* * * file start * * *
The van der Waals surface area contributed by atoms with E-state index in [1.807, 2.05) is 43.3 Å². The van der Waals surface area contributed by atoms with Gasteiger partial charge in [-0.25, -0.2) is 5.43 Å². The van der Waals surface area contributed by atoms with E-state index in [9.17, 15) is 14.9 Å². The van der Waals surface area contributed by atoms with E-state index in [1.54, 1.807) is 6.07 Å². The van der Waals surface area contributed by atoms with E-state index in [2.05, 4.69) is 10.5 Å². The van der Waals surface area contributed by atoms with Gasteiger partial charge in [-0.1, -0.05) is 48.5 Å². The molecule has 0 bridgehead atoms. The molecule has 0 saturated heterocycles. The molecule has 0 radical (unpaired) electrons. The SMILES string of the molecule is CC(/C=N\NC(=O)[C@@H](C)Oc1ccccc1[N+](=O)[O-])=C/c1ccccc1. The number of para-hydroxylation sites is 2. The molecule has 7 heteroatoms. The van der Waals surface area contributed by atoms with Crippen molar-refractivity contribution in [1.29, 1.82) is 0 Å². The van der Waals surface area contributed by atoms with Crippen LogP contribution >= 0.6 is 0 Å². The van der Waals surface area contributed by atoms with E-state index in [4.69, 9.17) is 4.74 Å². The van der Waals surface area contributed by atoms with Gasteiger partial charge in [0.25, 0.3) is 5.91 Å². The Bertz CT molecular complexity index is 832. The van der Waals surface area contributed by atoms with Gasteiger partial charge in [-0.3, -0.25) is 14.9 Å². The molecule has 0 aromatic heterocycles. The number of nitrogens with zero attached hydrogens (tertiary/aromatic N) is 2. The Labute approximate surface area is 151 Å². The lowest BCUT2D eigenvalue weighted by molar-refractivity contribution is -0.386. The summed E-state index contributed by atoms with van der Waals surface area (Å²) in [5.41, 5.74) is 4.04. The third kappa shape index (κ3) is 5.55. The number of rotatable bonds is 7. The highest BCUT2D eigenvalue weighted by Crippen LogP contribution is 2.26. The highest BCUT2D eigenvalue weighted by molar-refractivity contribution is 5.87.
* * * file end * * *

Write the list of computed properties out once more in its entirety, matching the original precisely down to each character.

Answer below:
The van der Waals surface area contributed by atoms with E-state index in [1.807, 2.05) is 43.3 Å². The van der Waals surface area contributed by atoms with Gasteiger partial charge in [-0.25, -0.2) is 5.43 Å². The van der Waals surface area contributed by atoms with E-state index in [9.17, 15) is 14.9 Å². The van der Waals surface area contributed by atoms with E-state index in [1.54, 1.807) is 6.07 Å². The van der Waals surface area contributed by atoms with E-state index in [2.05, 4.69) is 10.5 Å². The van der Waals surface area contributed by atoms with Gasteiger partial charge in [-0.1, -0.05) is 48.5 Å². The molecule has 0 bridgehead atoms. The molecule has 0 saturated heterocycles. The molecule has 0 radical (unpaired) electrons. The SMILES string of the molecule is CC(/C=N\NC(=O)[C@@H](C)Oc1ccccc1[N+](=O)[O-])=C/c1ccccc1. The number of para-hydroxylation sites is 2. The molecule has 7 heteroatoms. The van der Waals surface area contributed by atoms with Crippen molar-refractivity contribution in [1.29, 1.82) is 0 Å². The van der Waals surface area contributed by atoms with Crippen LogP contribution >= 0.6 is 0 Å². The van der Waals surface area contributed by atoms with E-state index in [4.69, 9.17) is 4.74 Å². The van der Waals surface area contributed by atoms with Gasteiger partial charge in [0.25, 0.3) is 5.91 Å². The Bertz CT molecular complexity index is 832. The van der Waals surface area contributed by atoms with Gasteiger partial charge in [-0.3, -0.25) is 14.9 Å². The molecule has 0 aromatic heterocycles. The number of nitrogens with zero attached hydrogens (tertiary/aromatic N) is 2. The Labute approximate surface area is 151 Å². The lowest BCUT2D eigenvalue weighted by molar-refractivity contribution is -0.386. The summed E-state index contributed by atoms with van der Waals surface area (Å²) in [5.41, 5.74) is 4.04. The third kappa shape index (κ3) is 5.55. The number of rotatable bonds is 7. The highest BCUT2D eigenvalue weighted by Crippen LogP contribution is 2.26. The highest BCUT2D eigenvalue weighted by molar-refractivity contribution is 5.87.